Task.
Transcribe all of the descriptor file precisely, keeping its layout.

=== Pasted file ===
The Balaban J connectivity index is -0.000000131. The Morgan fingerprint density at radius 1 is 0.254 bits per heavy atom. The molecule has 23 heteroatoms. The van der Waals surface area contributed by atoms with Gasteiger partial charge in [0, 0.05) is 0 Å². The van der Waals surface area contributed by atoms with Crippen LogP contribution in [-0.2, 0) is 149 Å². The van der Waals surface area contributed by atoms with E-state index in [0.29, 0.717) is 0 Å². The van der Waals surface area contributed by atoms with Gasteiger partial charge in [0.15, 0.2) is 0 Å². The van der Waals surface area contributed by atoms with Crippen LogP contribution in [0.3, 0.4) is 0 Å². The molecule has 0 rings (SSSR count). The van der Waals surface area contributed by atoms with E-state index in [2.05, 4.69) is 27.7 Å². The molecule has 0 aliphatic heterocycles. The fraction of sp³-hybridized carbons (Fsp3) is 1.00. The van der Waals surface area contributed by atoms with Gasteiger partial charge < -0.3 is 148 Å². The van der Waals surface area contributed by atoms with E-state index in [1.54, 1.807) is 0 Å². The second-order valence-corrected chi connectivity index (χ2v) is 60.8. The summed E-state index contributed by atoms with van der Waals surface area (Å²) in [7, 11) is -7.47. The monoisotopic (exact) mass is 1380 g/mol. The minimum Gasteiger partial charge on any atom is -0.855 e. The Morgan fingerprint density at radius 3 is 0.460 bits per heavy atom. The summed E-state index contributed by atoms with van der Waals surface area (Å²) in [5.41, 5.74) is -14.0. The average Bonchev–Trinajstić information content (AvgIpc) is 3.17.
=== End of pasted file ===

The Balaban J connectivity index is -0.000000131. The Morgan fingerprint density at radius 1 is 0.254 bits per heavy atom. The molecule has 23 heteroatoms. The van der Waals surface area contributed by atoms with Gasteiger partial charge in [0, 0.05) is 0 Å². The van der Waals surface area contributed by atoms with Crippen LogP contribution in [-0.2, 0) is 149 Å². The van der Waals surface area contributed by atoms with E-state index in [0.29, 0.717) is 0 Å². The van der Waals surface area contributed by atoms with Gasteiger partial charge in [0.15, 0.2) is 0 Å². The van der Waals surface area contributed by atoms with Crippen LogP contribution in [0.3, 0.4) is 0 Å². The molecule has 0 rings (SSSR count). The van der Waals surface area contributed by atoms with E-state index in [2.05, 4.69) is 27.7 Å². The molecule has 0 aliphatic heterocycles. The fraction of sp³-hybridized carbons (Fsp3) is 1.00. The van der Waals surface area contributed by atoms with Gasteiger partial charge < -0.3 is 148 Å². The van der Waals surface area contributed by atoms with E-state index in [1.54, 1.807) is 0 Å². The second-order valence-corrected chi connectivity index (χ2v) is 60.8. The summed E-state index contributed by atoms with van der Waals surface area (Å²) in [7, 11) is -7.47. The monoisotopic (exact) mass is 1380 g/mol. The minimum Gasteiger partial charge on any atom is -0.855 e. The Morgan fingerprint density at radius 3 is 0.460 bits per heavy atom. The summed E-state index contributed by atoms with van der Waals surface area (Å²) in [5.41, 5.74) is -14.0. The average Bonchev–Trinajstić information content (AvgIpc) is 3.17.